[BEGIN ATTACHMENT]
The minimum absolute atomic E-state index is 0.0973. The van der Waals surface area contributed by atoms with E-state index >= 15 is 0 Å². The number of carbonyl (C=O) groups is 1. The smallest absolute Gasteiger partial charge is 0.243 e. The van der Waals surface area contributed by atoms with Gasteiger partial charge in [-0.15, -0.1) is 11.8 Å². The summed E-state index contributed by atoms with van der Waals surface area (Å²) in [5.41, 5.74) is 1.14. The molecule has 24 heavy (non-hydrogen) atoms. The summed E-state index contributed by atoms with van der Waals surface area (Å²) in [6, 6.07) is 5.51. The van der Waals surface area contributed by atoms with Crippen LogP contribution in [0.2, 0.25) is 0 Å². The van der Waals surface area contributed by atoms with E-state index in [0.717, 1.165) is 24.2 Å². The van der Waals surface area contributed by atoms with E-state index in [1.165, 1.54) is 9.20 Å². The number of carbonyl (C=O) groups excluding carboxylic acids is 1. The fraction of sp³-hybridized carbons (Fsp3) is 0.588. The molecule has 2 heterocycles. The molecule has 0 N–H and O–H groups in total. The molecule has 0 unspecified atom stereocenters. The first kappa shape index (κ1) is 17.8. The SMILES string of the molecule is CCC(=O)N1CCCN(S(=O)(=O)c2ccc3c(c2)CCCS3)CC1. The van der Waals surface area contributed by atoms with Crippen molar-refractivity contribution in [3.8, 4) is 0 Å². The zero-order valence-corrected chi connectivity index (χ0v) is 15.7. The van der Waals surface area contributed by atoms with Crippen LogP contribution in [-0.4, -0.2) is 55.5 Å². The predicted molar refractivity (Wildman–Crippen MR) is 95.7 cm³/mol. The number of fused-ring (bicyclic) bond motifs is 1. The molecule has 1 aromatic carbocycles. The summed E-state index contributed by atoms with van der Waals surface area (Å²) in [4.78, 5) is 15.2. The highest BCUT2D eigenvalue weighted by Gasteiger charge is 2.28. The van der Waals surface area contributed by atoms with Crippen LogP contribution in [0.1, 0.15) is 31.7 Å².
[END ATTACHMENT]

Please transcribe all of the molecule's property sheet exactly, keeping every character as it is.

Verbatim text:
The minimum absolute atomic E-state index is 0.0973. The van der Waals surface area contributed by atoms with E-state index >= 15 is 0 Å². The number of carbonyl (C=O) groups is 1. The smallest absolute Gasteiger partial charge is 0.243 e. The van der Waals surface area contributed by atoms with Gasteiger partial charge in [-0.15, -0.1) is 11.8 Å². The summed E-state index contributed by atoms with van der Waals surface area (Å²) in [5.41, 5.74) is 1.14. The molecule has 24 heavy (non-hydrogen) atoms. The summed E-state index contributed by atoms with van der Waals surface area (Å²) in [6, 6.07) is 5.51. The van der Waals surface area contributed by atoms with Crippen LogP contribution in [0.2, 0.25) is 0 Å². The van der Waals surface area contributed by atoms with E-state index in [0.717, 1.165) is 24.2 Å². The van der Waals surface area contributed by atoms with E-state index in [1.165, 1.54) is 9.20 Å². The number of carbonyl (C=O) groups excluding carboxylic acids is 1. The fraction of sp³-hybridized carbons (Fsp3) is 0.588. The molecule has 2 heterocycles. The molecule has 0 N–H and O–H groups in total. The molecule has 0 unspecified atom stereocenters. The first kappa shape index (κ1) is 17.8. The SMILES string of the molecule is CCC(=O)N1CCCN(S(=O)(=O)c2ccc3c(c2)CCCS3)CC1. The van der Waals surface area contributed by atoms with Crippen molar-refractivity contribution in [3.8, 4) is 0 Å². The zero-order valence-corrected chi connectivity index (χ0v) is 15.7. The van der Waals surface area contributed by atoms with Crippen LogP contribution in [-0.4, -0.2) is 55.5 Å². The predicted molar refractivity (Wildman–Crippen MR) is 95.7 cm³/mol. The number of fused-ring (bicyclic) bond motifs is 1. The molecule has 1 aromatic carbocycles. The summed E-state index contributed by atoms with van der Waals surface area (Å²) in [4.78, 5) is 15.2. The highest BCUT2D eigenvalue weighted by Gasteiger charge is 2.28. The van der Waals surface area contributed by atoms with Crippen LogP contribution in [0.1, 0.15) is 31.7 Å².